You cannot adjust the intensity of noise cancelling. It does, however, produce remarkable results, albeit with low background noise. The reduction of ambient noise creates an adequate but not too intensively isolated quiet room, from which especially low frequencies and static noises are faded out and which I found suitable for everyday use. I would describe the intensity of the lowering as medium; for example, you can definitely still perceive everyday sounds from vehicles and construction sites. Over-ear models, such as those from Sony, have more to offer in this area. The social mode is comfortable and worthy of praise; you call it up by tapping the touch area, and it feeds environmental noise into your ear via the microphones. You can adjust the intensity, and it is ideally suited for fast communication.
If NuraLoop fit correctly in your ear (which is sensed by the headphone electronics), the resulting sound is extremely impressive, even during longer listening sessions. They reproduce titles in most genres in a powerful and well-balanced way. At higher levels, in particular, it is a pure joy to listen to pop and rock titles with NuraLoop. Add to this the high resolution of details, good dynamics, a wide, precise stereo panorama and an above-average three-dimensionality. All aspects benefit from improved signal-to-noise ratio thanks to their noise-cancelling.
The bass is tonally secure, rich but still tight. It reaches the lowest octave without overdoing it. Based on this foundation, the mid-range offers a natural warmth that gives acoustic instruments, voices and the essential spectrum of rock music the necessary density and at the same time traces the required separation of elements of a mix. Even with dynamic jazz and classical recordings, NuraLoop does not fail – quite the contrary. The tuning in the highs is fast, detailed and open. Harshness is only there when the mix contains it on purpose.
At the same time, the sound quality is highly dependent on the hearing measurement. In the app, you can switch between a neutral (uncorrected) and a personalised hearing profile. The latter sounds significantly different and considerably improved. Nevertheless, it remains a guess how big the difference would have been with a different basic design. In my opinion, operating NuraLoop without the correction makes no sense.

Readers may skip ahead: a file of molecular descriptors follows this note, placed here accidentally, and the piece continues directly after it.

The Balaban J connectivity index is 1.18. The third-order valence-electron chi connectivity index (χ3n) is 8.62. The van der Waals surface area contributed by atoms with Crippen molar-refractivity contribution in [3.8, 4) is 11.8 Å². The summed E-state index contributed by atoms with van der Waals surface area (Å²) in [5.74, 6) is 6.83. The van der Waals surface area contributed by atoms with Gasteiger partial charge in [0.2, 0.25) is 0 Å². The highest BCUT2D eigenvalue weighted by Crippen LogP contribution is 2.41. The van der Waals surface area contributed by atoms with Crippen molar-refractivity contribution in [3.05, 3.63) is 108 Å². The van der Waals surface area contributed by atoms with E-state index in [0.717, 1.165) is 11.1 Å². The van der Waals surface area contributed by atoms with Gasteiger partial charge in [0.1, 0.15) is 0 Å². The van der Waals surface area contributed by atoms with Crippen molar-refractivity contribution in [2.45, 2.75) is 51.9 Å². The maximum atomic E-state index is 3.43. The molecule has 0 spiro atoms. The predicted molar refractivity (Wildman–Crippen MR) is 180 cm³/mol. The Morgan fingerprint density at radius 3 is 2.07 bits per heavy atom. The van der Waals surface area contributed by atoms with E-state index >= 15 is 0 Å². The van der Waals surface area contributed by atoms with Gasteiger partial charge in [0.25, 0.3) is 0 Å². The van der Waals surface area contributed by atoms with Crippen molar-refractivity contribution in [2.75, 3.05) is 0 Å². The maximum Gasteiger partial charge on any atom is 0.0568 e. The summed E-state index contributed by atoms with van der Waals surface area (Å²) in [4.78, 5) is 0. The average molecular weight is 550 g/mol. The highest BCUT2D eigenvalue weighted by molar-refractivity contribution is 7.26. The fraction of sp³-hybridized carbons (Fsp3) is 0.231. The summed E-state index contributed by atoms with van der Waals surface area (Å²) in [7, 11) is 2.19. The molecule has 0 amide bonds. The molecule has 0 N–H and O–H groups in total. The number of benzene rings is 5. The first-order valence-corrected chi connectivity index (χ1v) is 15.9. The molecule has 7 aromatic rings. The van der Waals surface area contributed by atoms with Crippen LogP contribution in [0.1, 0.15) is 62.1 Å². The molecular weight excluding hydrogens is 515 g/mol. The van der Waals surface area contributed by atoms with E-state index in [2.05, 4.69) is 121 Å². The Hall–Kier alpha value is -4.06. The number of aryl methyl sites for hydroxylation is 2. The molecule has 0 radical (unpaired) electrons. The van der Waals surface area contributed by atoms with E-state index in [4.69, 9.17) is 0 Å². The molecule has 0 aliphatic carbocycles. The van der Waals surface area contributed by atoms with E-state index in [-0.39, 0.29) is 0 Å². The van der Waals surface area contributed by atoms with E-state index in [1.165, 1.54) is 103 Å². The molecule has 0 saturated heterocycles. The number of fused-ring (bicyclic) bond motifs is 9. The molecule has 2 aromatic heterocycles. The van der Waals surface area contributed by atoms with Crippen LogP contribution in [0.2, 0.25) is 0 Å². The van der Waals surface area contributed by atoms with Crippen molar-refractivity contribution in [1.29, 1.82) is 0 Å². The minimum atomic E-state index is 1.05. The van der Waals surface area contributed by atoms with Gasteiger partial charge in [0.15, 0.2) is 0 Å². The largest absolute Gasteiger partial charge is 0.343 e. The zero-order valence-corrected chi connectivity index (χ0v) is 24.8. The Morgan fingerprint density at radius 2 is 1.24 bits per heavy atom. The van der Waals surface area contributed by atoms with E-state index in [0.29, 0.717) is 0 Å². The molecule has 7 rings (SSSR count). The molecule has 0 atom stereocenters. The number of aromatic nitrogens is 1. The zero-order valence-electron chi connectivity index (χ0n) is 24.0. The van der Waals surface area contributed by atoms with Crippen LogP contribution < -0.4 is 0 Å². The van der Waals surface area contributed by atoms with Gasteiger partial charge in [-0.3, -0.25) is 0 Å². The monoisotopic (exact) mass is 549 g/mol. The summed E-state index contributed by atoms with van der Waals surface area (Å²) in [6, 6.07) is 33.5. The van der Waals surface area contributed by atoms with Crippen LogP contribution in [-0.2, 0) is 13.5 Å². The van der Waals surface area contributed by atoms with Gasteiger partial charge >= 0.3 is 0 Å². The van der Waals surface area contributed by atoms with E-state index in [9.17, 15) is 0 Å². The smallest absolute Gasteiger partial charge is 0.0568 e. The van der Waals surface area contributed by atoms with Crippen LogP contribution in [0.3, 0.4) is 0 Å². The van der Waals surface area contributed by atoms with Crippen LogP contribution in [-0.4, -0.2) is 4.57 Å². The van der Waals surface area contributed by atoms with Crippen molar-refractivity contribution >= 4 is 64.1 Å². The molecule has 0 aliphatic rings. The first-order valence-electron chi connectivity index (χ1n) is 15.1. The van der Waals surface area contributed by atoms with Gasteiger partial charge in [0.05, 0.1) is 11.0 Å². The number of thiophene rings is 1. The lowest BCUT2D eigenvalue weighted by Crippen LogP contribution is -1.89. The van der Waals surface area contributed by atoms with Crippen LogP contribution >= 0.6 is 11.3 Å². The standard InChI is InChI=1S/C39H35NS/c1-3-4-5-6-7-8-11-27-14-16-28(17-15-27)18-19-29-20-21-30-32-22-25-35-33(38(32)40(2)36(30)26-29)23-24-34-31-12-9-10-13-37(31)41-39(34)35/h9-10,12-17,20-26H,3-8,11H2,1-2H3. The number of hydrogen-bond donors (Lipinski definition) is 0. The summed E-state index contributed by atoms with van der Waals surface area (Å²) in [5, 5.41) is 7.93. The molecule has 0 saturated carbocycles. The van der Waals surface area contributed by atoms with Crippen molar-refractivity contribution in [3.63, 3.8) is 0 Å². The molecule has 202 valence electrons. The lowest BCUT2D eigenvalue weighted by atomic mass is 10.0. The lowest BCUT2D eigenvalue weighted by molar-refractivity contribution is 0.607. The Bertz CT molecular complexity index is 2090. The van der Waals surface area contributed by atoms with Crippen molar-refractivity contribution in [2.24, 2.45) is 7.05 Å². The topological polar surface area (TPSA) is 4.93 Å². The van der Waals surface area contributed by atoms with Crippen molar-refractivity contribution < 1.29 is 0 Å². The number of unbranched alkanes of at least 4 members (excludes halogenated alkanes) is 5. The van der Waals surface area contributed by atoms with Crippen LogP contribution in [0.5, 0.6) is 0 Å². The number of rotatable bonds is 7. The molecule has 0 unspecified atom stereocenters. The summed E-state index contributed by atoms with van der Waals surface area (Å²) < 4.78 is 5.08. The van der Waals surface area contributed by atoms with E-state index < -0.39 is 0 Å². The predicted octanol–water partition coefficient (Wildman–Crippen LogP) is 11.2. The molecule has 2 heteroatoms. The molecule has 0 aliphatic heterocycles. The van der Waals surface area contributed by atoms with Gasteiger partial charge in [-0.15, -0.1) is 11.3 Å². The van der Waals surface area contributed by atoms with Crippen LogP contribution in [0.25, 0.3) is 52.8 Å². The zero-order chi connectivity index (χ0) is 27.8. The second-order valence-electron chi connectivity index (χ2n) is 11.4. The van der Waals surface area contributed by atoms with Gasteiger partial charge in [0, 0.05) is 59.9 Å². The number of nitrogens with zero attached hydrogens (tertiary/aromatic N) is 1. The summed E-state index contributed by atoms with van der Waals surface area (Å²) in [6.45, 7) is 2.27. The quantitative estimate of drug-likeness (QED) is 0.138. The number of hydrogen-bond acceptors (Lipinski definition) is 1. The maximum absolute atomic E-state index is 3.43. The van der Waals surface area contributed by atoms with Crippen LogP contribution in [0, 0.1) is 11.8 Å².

Also significant is a controllable function called “Immersion Mode”. Here, you can adjust the bass to create a more powerful sound image. Depending on the genre, this control can be turned up quite a bit to give the impression of a punchier, more intense bass reproduction. This is indeed successful and reaches far down into the low bass. The only thing that remains a bit unclear is where the neutral position is located. Convincing results are always achieved, mostly in the middle position. Here additional power and listening pleasure remain in harmony with continued contoured reproduction. If you like your sound more neutral and less “chart friendly”, simply adjust the immersion mode back to the start.
I would not describe these headphones as completely sound-neutral, not what I had expected due to their being designed for mobile use. I would also say that in the area of transparency and detail resolution more expensive and explicitly audiophile designs are superior to the NuraLoop. But to be honest, who cares?
Finally, the call quality of telephone calls is a plus point.
If NuraLoop fit well, securely in your ear, they are one of the best wireless in-ear headphones in their price range. The sound is well balanced, full and detailed, and is also tuned to the individual listener. In my opinion, this innovative method of hearing measurement is far advanced from the competition. Operation and functionality are also fundamentally impressive, although there is room for improvement in certain areas. However, in view of the latest firmware updates, I am almost certain that further improvements can be expected in the future.
Ultimately, the sound quality is high and emphasises listening pleasure, without neglecting the hi-fi aspect, and thanks to ANC and Immersion Mode you can dive deep into the music.
With a price of 229 euros, I would definitely recommend the NuraLoop, and you should be curious about what this manufacturer from Australia still has in their box of tricks.
- Ear couplingIn-ear
- Transducer principledynamic
- Weight with cable25 g
What's in the box
- 4 pairs of ear tips in different sizes
- Jack cable
- USB A charging cable
- carrying pouch
- BT codecs: SBC, AAC, aptX HD
- BT version: 5.0
- compatible with iOS 9.3 and Android 5.0 and higher